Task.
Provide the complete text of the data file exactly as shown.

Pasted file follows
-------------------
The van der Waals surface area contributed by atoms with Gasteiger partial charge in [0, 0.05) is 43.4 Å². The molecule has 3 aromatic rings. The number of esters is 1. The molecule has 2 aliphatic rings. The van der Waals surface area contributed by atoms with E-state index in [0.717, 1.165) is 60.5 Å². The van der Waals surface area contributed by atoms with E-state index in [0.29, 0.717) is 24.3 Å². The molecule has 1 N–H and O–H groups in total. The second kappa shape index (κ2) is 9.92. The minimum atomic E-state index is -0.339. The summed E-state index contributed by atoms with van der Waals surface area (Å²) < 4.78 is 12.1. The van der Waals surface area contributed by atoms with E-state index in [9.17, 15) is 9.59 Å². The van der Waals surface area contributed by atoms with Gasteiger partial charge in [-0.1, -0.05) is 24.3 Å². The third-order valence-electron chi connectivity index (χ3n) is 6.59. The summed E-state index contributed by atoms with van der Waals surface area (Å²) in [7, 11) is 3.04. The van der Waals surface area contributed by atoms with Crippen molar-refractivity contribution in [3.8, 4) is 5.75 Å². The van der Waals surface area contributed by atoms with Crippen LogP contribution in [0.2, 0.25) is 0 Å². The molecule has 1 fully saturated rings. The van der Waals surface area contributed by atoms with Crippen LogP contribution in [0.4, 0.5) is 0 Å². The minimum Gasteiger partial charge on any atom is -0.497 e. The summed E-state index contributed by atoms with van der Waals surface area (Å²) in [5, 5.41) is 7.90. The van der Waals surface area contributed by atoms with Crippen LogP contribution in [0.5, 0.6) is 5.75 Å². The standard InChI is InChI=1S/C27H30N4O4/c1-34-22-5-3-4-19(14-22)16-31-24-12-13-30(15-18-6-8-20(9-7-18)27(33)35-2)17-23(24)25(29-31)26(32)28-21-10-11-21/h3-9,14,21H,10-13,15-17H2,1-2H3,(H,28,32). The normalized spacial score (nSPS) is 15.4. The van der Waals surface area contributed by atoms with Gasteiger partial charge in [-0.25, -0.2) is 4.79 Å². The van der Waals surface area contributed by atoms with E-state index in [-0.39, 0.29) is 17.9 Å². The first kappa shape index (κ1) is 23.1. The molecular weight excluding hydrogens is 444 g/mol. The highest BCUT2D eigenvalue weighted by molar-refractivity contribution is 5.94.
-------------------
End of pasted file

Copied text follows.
The van der Waals surface area contributed by atoms with Gasteiger partial charge in [0, 0.05) is 43.4 Å². The molecule has 3 aromatic rings. The number of esters is 1. The molecule has 2 aliphatic rings. The van der Waals surface area contributed by atoms with E-state index in [0.717, 1.165) is 60.5 Å². The van der Waals surface area contributed by atoms with E-state index in [0.29, 0.717) is 24.3 Å². The molecule has 1 N–H and O–H groups in total. The second kappa shape index (κ2) is 9.92. The minimum atomic E-state index is -0.339. The summed E-state index contributed by atoms with van der Waals surface area (Å²) < 4.78 is 12.1. The van der Waals surface area contributed by atoms with E-state index in [9.17, 15) is 9.59 Å². The van der Waals surface area contributed by atoms with Gasteiger partial charge in [-0.1, -0.05) is 24.3 Å². The third-order valence-electron chi connectivity index (χ3n) is 6.59. The summed E-state index contributed by atoms with van der Waals surface area (Å²) in [7, 11) is 3.04. The van der Waals surface area contributed by atoms with Crippen molar-refractivity contribution in [3.8, 4) is 5.75 Å². The van der Waals surface area contributed by atoms with Crippen LogP contribution in [0.2, 0.25) is 0 Å². The molecule has 1 fully saturated rings. The van der Waals surface area contributed by atoms with Crippen LogP contribution in [0.4, 0.5) is 0 Å². The minimum Gasteiger partial charge on any atom is -0.497 e. The summed E-state index contributed by atoms with van der Waals surface area (Å²) in [5, 5.41) is 7.90. The van der Waals surface area contributed by atoms with Crippen LogP contribution in [0.5, 0.6) is 5.75 Å². The standard InChI is InChI=1S/C27H30N4O4/c1-34-22-5-3-4-19(14-22)16-31-24-12-13-30(15-18-6-8-20(9-7-18)27(33)35-2)17-23(24)25(29-31)26(32)28-21-10-11-21/h3-9,14,21H,10-13,15-17H2,1-2H3,(H,28,32). The normalized spacial score (nSPS) is 15.4. The van der Waals surface area contributed by atoms with Gasteiger partial charge in [-0.25, -0.2) is 4.79 Å². The van der Waals surface area contributed by atoms with E-state index in [-0.39, 0.29) is 17.9 Å². The first kappa shape index (κ1) is 23.1. The molecular weight excluding hydrogens is 444 g/mol. The highest BCUT2D eigenvalue weighted by molar-refractivity contribution is 5.94.